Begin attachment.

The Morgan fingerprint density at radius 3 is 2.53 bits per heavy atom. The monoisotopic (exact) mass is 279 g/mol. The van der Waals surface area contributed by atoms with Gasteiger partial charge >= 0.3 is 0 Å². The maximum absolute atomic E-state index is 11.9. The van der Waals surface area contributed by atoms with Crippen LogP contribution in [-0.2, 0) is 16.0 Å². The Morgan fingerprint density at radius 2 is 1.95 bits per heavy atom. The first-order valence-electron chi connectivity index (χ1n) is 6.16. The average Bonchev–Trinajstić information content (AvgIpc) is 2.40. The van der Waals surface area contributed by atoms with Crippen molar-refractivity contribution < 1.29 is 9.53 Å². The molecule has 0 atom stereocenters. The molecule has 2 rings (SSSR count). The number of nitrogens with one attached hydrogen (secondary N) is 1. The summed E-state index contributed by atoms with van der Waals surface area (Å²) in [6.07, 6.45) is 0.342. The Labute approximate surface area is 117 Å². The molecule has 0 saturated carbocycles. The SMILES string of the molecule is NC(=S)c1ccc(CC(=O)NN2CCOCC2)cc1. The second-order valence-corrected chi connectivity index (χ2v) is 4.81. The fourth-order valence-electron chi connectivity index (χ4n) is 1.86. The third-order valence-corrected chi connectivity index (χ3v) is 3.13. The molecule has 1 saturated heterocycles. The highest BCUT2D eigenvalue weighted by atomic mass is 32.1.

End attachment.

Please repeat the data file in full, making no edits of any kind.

The Morgan fingerprint density at radius 3 is 2.53 bits per heavy atom. The monoisotopic (exact) mass is 279 g/mol. The van der Waals surface area contributed by atoms with Gasteiger partial charge >= 0.3 is 0 Å². The maximum absolute atomic E-state index is 11.9. The van der Waals surface area contributed by atoms with Crippen LogP contribution in [-0.2, 0) is 16.0 Å². The Morgan fingerprint density at radius 2 is 1.95 bits per heavy atom. The first-order valence-electron chi connectivity index (χ1n) is 6.16. The average Bonchev–Trinajstić information content (AvgIpc) is 2.40. The van der Waals surface area contributed by atoms with Crippen molar-refractivity contribution < 1.29 is 9.53 Å². The molecule has 0 atom stereocenters. The molecule has 2 rings (SSSR count). The number of nitrogens with one attached hydrogen (secondary N) is 1. The summed E-state index contributed by atoms with van der Waals surface area (Å²) in [6.07, 6.45) is 0.342. The Labute approximate surface area is 117 Å². The molecule has 0 saturated carbocycles. The SMILES string of the molecule is NC(=S)c1ccc(CC(=O)NN2CCOCC2)cc1. The second-order valence-corrected chi connectivity index (χ2v) is 4.81. The fourth-order valence-electron chi connectivity index (χ4n) is 1.86. The third-order valence-corrected chi connectivity index (χ3v) is 3.13. The molecule has 1 saturated heterocycles. The highest BCUT2D eigenvalue weighted by atomic mass is 32.1.